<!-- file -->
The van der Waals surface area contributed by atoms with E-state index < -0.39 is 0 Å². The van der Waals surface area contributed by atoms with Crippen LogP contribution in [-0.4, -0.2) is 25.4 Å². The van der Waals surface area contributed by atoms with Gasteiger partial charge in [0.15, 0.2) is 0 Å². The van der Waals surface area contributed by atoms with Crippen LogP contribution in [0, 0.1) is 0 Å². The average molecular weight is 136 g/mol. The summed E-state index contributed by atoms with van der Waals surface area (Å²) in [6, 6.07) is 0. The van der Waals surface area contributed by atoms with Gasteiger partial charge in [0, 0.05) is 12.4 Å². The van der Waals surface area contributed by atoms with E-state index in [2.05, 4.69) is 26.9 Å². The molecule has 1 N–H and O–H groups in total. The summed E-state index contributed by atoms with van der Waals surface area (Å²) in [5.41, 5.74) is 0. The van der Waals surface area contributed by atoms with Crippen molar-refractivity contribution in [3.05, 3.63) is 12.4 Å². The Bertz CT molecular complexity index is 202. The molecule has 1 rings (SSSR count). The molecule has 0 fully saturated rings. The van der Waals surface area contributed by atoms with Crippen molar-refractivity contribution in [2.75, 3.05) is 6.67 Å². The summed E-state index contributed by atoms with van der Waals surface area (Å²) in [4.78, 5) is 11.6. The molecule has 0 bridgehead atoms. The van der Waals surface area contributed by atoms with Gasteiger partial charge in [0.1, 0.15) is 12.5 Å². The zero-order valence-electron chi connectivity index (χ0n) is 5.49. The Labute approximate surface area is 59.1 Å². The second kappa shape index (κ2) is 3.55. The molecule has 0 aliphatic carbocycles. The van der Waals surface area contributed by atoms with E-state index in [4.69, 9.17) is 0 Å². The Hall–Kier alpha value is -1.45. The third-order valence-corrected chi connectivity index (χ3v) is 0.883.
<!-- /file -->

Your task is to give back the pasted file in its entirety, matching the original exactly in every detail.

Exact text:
The van der Waals surface area contributed by atoms with E-state index < -0.39 is 0 Å². The van der Waals surface area contributed by atoms with Crippen LogP contribution in [-0.4, -0.2) is 25.4 Å². The van der Waals surface area contributed by atoms with Gasteiger partial charge in [0.15, 0.2) is 0 Å². The van der Waals surface area contributed by atoms with Crippen LogP contribution in [0, 0.1) is 0 Å². The average molecular weight is 136 g/mol. The summed E-state index contributed by atoms with van der Waals surface area (Å²) in [6, 6.07) is 0. The van der Waals surface area contributed by atoms with Gasteiger partial charge in [0, 0.05) is 12.4 Å². The van der Waals surface area contributed by atoms with E-state index in [2.05, 4.69) is 26.9 Å². The molecule has 1 N–H and O–H groups in total. The summed E-state index contributed by atoms with van der Waals surface area (Å²) in [5.41, 5.74) is 0. The van der Waals surface area contributed by atoms with Crippen molar-refractivity contribution in [3.05, 3.63) is 12.4 Å². The Bertz CT molecular complexity index is 202. The molecule has 1 rings (SSSR count). The molecule has 0 fully saturated rings. The van der Waals surface area contributed by atoms with Crippen molar-refractivity contribution in [2.75, 3.05) is 6.67 Å². The summed E-state index contributed by atoms with van der Waals surface area (Å²) in [4.78, 5) is 11.6. The molecule has 0 bridgehead atoms. The van der Waals surface area contributed by atoms with Gasteiger partial charge in [0.1, 0.15) is 12.5 Å². The zero-order valence-electron chi connectivity index (χ0n) is 5.49. The Labute approximate surface area is 59.1 Å². The second kappa shape index (κ2) is 3.55. The molecule has 0 aliphatic carbocycles. The van der Waals surface area contributed by atoms with E-state index in [4.69, 9.17) is 0 Å². The Hall–Kier alpha value is -1.45. The third-order valence-corrected chi connectivity index (χ3v) is 0.883.